Public Health Emergency - Leading a Nation Prepared
This document includes promising practices and recommendations from several organizations working with communities affected disproportionately by COVID-19, that had success in increasing the utilization of COVID-19 monoclonal antibody treatments. These findings provide inspiration and information to those working to build treatment awareness and demand and can supplement individual plans and provide context to playbooks and planning discussions with leadership.
Communities of color and low-income communities were significantly and disproportionately more likely to be exposed to COVID-19, and more likely to experience infection, severe illness, hospitalization, and death attributable to the virus.1 This document describes the efforts of three organizations that worked to increase equitable access to COVID-19 monoclonal antibody treatment. These organizations implemented patient- and community-centered approaches to care, engagement, and problem solving. These approaches centered on compassion, deep knowledge of the communities they serve, and data-driven decision making to provide equitable access to care over the course of the COVID-19 pandemic.
Teche Action Clinics2 are a network of 16 Federally Qualified Health Centers (FQHCs) serving more than 25,000 patients across seven parishes in southwest Louisiana.
The County of San Diego3 has 18 municipalities serving many diverse communities, including more than 3.3 million residents, 18 federally recognized tribal reservations, 16 major naval and military installations, and 64 unincorporated areas.
The Black Coalition Against COVID4 was created to organize a multi-dimensional and broadly inclusive cohort of community leaders and advocates to urgently mobilize and coordinate assets to serve the Black community in Washington, D.C. and nationally.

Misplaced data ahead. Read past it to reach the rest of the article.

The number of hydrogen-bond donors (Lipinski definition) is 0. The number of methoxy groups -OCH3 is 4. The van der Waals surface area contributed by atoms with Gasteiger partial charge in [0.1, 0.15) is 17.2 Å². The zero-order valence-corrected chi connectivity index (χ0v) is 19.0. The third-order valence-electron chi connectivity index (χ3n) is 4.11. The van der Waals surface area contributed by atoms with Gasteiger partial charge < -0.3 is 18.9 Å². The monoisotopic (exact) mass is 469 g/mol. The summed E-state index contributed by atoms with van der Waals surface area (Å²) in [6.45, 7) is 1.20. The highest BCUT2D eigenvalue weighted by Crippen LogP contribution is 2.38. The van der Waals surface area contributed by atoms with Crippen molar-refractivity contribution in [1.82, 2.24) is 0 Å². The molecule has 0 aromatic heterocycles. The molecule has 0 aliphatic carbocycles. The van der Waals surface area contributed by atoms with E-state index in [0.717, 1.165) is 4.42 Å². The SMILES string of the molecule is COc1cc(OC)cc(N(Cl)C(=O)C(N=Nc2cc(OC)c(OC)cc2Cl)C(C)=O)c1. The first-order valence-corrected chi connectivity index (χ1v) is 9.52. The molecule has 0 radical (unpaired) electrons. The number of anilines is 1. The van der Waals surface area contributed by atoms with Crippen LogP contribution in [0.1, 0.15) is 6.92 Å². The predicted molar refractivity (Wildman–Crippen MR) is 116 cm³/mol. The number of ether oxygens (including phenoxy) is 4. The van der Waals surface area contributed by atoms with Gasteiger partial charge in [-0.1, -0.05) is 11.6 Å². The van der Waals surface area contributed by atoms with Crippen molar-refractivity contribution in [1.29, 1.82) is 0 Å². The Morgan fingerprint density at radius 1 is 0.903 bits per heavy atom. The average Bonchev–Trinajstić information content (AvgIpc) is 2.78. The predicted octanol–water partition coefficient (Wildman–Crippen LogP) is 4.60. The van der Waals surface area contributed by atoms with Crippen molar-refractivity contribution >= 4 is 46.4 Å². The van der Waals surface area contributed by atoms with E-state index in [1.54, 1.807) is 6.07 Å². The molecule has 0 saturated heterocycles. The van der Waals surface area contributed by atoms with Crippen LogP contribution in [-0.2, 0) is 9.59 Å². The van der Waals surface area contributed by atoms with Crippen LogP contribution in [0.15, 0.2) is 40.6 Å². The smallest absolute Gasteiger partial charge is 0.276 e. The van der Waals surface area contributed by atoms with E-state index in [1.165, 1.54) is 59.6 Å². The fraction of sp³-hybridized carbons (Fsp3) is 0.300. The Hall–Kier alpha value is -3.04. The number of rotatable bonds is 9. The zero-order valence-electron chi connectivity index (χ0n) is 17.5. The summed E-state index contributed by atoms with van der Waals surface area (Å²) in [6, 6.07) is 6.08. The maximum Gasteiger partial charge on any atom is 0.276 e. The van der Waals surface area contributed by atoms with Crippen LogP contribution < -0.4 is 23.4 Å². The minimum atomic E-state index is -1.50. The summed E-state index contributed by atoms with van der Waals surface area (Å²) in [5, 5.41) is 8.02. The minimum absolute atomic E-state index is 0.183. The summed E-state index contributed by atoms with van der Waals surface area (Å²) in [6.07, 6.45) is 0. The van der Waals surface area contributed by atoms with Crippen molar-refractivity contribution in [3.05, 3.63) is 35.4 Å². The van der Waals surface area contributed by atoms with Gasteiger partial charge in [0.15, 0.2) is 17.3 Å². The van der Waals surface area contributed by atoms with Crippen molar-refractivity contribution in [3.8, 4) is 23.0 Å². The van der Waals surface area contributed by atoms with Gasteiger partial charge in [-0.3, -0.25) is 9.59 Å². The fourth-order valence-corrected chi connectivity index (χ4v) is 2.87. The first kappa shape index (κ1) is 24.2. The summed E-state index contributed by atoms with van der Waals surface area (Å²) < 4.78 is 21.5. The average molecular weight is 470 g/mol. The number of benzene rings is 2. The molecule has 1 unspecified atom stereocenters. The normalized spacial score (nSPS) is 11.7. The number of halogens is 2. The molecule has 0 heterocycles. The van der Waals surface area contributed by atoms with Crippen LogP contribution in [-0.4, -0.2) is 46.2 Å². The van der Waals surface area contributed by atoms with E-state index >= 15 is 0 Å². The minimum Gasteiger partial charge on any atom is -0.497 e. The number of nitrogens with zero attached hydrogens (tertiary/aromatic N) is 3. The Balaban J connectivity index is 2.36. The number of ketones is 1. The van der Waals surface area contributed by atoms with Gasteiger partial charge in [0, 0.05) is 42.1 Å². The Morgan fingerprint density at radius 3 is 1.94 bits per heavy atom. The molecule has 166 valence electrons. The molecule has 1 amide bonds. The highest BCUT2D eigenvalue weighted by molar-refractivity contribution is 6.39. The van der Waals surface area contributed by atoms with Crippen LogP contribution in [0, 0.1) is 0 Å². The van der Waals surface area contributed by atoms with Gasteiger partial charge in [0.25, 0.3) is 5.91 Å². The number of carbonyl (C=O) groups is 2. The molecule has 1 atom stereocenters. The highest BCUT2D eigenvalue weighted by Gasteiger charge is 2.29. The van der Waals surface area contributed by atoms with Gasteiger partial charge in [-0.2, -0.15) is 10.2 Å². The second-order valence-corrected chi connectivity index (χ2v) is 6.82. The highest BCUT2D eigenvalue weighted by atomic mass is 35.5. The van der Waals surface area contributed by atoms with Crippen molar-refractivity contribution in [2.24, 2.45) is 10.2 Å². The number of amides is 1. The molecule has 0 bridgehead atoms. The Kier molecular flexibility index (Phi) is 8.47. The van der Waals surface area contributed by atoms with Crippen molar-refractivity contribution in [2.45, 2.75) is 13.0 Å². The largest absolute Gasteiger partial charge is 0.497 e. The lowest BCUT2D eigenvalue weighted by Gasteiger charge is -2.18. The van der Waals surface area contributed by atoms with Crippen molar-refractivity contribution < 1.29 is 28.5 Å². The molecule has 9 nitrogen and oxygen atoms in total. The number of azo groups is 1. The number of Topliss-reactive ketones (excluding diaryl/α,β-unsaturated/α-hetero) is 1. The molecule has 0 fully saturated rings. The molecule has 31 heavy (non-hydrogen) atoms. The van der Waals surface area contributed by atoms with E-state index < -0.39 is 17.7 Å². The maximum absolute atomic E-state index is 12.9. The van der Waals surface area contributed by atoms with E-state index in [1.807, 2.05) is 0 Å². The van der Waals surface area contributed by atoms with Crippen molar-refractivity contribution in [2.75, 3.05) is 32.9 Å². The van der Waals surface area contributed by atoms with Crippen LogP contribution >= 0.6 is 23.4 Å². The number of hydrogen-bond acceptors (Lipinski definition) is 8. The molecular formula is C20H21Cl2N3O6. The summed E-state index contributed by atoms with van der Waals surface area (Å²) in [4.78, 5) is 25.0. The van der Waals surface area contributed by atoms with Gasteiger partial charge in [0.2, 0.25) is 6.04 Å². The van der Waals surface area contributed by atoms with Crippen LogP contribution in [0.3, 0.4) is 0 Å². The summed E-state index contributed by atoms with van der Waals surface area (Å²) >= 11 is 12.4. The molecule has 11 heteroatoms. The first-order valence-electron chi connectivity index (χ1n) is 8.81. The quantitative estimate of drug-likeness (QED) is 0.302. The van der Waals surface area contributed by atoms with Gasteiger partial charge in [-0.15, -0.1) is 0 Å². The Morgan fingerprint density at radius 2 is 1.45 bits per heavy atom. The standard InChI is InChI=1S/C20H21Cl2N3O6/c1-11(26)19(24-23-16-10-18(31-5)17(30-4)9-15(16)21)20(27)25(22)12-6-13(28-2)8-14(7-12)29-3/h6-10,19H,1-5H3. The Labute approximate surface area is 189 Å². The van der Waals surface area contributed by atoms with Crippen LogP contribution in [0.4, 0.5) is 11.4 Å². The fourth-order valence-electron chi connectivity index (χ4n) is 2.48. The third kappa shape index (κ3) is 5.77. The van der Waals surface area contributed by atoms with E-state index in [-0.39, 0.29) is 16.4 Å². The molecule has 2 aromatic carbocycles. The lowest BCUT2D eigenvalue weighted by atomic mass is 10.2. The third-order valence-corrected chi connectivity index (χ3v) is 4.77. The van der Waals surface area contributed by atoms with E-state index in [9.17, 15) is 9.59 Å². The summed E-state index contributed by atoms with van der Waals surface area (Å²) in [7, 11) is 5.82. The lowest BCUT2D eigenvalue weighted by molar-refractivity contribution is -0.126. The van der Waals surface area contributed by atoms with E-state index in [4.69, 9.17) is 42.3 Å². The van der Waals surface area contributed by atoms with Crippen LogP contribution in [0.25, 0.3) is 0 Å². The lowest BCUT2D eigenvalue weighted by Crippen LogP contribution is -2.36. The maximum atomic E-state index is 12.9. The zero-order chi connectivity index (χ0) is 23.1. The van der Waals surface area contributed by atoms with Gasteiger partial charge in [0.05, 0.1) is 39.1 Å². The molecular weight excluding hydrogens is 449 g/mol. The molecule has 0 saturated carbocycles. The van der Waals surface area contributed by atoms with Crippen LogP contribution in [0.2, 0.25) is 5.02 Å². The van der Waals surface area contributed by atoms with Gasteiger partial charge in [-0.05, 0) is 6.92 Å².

Organizations have used the following approaches to increase access to FDA-authorized monoclonal antibodies:
Success Factors for Equitably Serving At-Risk Communities During a Pandemic
The following section provides key recommendations based on lessons learned by three organizations—Teche Action Clinics, the County of San Diego, and the Black Coalition Against COVID—as they served vulnerable populations during the COVID-19 pandemic.
Know Your Key Stakeholders and Community Gatekeepers
Stakeholders and gatekeepers are critical individuals in every community because they
serve as decision-makers and deal-breakers on behalf of specific populations. The Teche Action Clinics successfully reached high need populations in part because they
ensured that stakeholders had an opportunity to speak at critical junctures, and they consistently engaged gatekeepers like church leaders and local activists. The Black Coalition Against COVID
enlarged their community-based grassroots campaign by collaborating with trusted organizations that could speak with both compassion and scientific credibility to the Black community. These organizations included historically Black college and university (HBCU) medical schools, the National Urban League, and the National Black Nurses Association, among others.
Including Social Determinants of Health in Data-Driven Decision Making
Many organizations successfully used data to make decisions about which communities were highest risk and where to invest their limited resources. For example, the County of San Diego mapped infection rates by zip code, race, ethnicity, and age to identify where they needed to open regional centers providing easy access to mAbs treatment. This data-driven approach also informed their care practices: their treatment access centers utilized nurse triage lines, were open seven days a week, and were available to anyone regardless of health insurance, immigration status, or languages spoken.
Equitable access to care is challenging during the best of circumstances, and disparities in access to care were highlighted and exacerbated over the course of the COVID-19 pandemic.5 The practices and approaches employed by Teche Action Clinics, the County of San Diego, and the Black Coalition Against COVID were important and impactful in improving equitable access to care during a pandemic situation. However, the lessons learned and recommendations here may also apply for general provision of care in at-risk populations and communities.
All organizations highlighted in this document centered their care practices around deep-seated respect for different community cultures, norms, and perspectives.
Organizations should engage frequently and thoughtfully with key gatekeepers, focus on listening to understand pressing challenges, and keep historical context in mind as they collaborate with local leaders when they work on addressing health disparities in at-risk communities.
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